HomeEditorial CommentUS$10bn debt, all energy on Baba Jukwa

US$10bn debt, all energy on Baba Jukwa

ZIMBABWEANS woke up to the disturbing news on Friday that government debt, pegged at US$6,6 billion at the end of December last year, had shot up to US$9,9 billion.

From The Editor’s Desk with Walter Marwizi

Anywhere in the world, a 50% rise in debt in such a short period of time would have caused both alarm and despondency and leaders would have scrambled for explanations.

They would also seek to convince the nation that measures would be introduced to reduce the debt levels.

Not in Zimbabwe. Here our leaders’ focus is on trivialities; hiring consultants to unmask Baba Jukwa, gallivanting across the globe and fighting neighbours whose dogs sneak into their yards to sample game, strangely kept in their backyards.

Over the past two weeks, the spotlight has moved away from corruption and the sinking economy as we were treated to the Baba Jukwa soap opera.

This followed the arrest of Sunday Mail editor Edmund Kudzayi on charges of subverting a constitutionally elected government and attempting to commit an act of insurgency, banditry, sabotage or terrorism, among other charges. Kudzayi, who the state says is the administrator of the Baba Jukwa page, denies the charges.

Baba Jukwa gained prominence during the run up to the July 31 election last year when, posing as a Zanu PF mole, exposed intriguing assassination plots, corruption and planned vote rigging by Zanu PF.

A phenomenal 400 000 people liked the page.

Despite Baba Jukwa’s incriminating posts, President Robert Mugabe won the election, and secured a two thirds majority in parliament. The MDC-T, which Baba Jukwa supported, never recovered from the election loss and has now split into two factions, pitting secretary general Tendai Biti against president Morgan Tsvangirai.

Over the past few months, Baba Jukwa has ran out of steam. Posts on the page became fewer and so was the interaction by the page’s followers. We thought Zanu PF had forgotten about Baba Jukwa but then out of the blue, President Robert Mugabe made the rant about weevils seeking to destroy Zanu PF from within, triggering a set of events that culminated in the arrest of Kudzayi two weeks ago.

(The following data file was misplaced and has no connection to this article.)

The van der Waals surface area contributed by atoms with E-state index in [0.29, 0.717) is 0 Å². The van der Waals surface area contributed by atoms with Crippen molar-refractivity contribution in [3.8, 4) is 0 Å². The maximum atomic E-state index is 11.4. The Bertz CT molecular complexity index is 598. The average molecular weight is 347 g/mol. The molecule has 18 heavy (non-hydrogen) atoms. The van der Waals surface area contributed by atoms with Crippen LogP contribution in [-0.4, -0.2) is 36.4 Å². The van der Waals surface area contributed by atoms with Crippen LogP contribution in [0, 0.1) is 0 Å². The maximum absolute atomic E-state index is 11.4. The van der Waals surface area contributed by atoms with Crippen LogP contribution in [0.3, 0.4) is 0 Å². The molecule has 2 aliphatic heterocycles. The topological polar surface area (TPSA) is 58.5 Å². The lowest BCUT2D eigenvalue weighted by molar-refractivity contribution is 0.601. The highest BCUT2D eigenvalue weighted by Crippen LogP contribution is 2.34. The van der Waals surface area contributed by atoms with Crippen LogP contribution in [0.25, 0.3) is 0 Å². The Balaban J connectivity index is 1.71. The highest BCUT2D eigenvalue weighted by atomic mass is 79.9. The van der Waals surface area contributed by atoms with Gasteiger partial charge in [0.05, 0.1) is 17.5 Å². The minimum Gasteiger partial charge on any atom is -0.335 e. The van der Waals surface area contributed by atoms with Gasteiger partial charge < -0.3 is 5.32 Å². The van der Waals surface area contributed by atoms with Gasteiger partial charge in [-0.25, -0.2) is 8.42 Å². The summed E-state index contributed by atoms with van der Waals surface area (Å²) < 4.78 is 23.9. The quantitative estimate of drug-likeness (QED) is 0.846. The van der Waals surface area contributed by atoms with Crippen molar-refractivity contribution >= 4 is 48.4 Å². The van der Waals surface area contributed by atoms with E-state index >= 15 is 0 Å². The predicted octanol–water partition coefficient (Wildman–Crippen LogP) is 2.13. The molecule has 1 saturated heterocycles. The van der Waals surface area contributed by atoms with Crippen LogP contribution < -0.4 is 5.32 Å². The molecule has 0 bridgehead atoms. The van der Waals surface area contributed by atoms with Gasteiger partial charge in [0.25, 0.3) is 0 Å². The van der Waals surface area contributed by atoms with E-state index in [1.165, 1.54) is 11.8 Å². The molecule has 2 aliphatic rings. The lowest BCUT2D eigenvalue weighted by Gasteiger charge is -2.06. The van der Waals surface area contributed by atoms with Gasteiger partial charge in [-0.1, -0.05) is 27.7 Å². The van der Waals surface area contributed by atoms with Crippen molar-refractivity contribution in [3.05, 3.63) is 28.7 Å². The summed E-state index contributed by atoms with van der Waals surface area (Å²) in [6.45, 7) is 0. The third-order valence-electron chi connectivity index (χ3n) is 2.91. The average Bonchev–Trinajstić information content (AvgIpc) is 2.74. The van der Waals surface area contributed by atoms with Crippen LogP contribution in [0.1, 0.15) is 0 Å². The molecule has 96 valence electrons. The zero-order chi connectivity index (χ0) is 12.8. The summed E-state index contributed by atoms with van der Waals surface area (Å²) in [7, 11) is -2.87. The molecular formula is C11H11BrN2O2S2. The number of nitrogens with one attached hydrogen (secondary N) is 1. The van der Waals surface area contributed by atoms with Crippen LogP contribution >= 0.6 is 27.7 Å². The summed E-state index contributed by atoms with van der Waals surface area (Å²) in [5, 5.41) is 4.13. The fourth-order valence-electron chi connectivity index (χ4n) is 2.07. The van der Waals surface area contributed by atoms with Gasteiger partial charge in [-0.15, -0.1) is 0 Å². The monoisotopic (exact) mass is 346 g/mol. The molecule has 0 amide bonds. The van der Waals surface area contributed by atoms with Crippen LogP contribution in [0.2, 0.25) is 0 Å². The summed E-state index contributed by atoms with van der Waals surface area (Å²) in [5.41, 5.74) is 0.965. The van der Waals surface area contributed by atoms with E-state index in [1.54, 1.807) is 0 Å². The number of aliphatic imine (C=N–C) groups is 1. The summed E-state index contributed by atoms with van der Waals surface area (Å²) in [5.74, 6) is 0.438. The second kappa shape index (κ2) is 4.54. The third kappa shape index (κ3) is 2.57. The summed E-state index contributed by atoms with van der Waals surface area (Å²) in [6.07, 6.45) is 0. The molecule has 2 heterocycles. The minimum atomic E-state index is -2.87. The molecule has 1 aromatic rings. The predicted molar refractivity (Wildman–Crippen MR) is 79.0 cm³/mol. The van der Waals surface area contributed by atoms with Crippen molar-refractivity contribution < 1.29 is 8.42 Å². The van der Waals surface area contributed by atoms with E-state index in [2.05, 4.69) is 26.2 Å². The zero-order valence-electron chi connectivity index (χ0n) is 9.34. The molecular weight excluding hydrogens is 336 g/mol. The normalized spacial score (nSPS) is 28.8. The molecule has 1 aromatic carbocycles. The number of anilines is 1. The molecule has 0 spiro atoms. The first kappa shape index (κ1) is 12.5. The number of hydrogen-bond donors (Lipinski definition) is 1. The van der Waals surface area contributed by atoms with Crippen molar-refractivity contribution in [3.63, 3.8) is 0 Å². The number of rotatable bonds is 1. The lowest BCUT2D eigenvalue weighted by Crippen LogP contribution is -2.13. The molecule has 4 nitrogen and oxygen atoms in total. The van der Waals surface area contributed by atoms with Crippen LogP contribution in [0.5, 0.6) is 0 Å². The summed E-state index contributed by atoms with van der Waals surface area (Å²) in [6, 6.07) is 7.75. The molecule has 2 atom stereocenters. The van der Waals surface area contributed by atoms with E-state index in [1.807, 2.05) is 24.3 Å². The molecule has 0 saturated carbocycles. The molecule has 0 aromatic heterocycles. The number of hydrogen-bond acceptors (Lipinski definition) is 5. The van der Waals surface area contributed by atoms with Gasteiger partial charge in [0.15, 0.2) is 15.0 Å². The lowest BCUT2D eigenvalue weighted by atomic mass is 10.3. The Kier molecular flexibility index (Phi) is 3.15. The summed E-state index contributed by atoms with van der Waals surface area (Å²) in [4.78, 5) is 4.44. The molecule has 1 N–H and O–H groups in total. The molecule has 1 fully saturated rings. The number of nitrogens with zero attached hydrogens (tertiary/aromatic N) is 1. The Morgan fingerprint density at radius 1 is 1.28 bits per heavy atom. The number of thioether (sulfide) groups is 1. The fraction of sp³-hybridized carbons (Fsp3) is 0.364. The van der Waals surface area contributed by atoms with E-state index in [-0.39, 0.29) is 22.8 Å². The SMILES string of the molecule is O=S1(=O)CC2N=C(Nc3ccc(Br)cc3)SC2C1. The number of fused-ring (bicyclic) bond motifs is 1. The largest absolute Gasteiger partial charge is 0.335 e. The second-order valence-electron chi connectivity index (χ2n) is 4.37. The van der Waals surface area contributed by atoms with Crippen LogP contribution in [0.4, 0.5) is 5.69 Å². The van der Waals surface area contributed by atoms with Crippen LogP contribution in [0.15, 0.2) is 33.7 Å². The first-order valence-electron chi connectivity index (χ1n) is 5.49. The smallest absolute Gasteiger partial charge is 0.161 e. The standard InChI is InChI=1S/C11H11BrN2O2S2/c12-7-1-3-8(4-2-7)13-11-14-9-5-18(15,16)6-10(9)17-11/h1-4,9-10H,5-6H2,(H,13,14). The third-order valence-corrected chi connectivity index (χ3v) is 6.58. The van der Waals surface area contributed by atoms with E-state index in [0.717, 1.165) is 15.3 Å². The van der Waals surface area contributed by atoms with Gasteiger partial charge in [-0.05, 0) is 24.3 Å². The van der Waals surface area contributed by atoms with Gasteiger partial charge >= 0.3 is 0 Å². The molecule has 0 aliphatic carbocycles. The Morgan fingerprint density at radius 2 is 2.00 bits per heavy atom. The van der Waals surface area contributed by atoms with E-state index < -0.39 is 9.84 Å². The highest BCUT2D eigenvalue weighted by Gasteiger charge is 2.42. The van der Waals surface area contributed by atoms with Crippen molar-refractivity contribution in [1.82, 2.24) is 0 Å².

In court, Kudzayi however turned the tables on his accusers when he revealed he had been hired by the Ministry of Defence to help unmask Baba Jukwa and was paid handsomely for his services.
He explained in detail how he worked with Environment minister Saviour Kasukuwere, and how he even held presentations attended by MoD officials and Information minister Jonathan Moyo.

His revelations exposed just how tax payers’ funds are abused by Zanu PF on projects that do not help the nation. These projects that only serve parochial interests of Zanu PF officials raise many questions that need answers:

If the MoD were to know who Baba Jukwa is, how was that going to help the ministry? Is it legal for the Ministry of Defence to be hiring consultants to hack into Baba Jukwa emails? Is it in the public interest for ministers to spend their time and energy on such matters?

How much has been spent in the secret hunt for Baba Jukwa? Maybe the robust Buhera MP Joseph Chinotimba should take this issue with the Minister of Defence in Parliament during the next question and answer session.

What can easily be discerned from this saga is the level of paranoia in government, and our leaders’ determination to crush dissent. In the past they succeeded in closing newspapers and arresting journalists not toeing their line but they have been challenged by the complexity of the social media, hence the need for hackers.

Their game plan is to unmask Baba Jukwa and strike fear into the hearts of those who dare criticise government on the social media.

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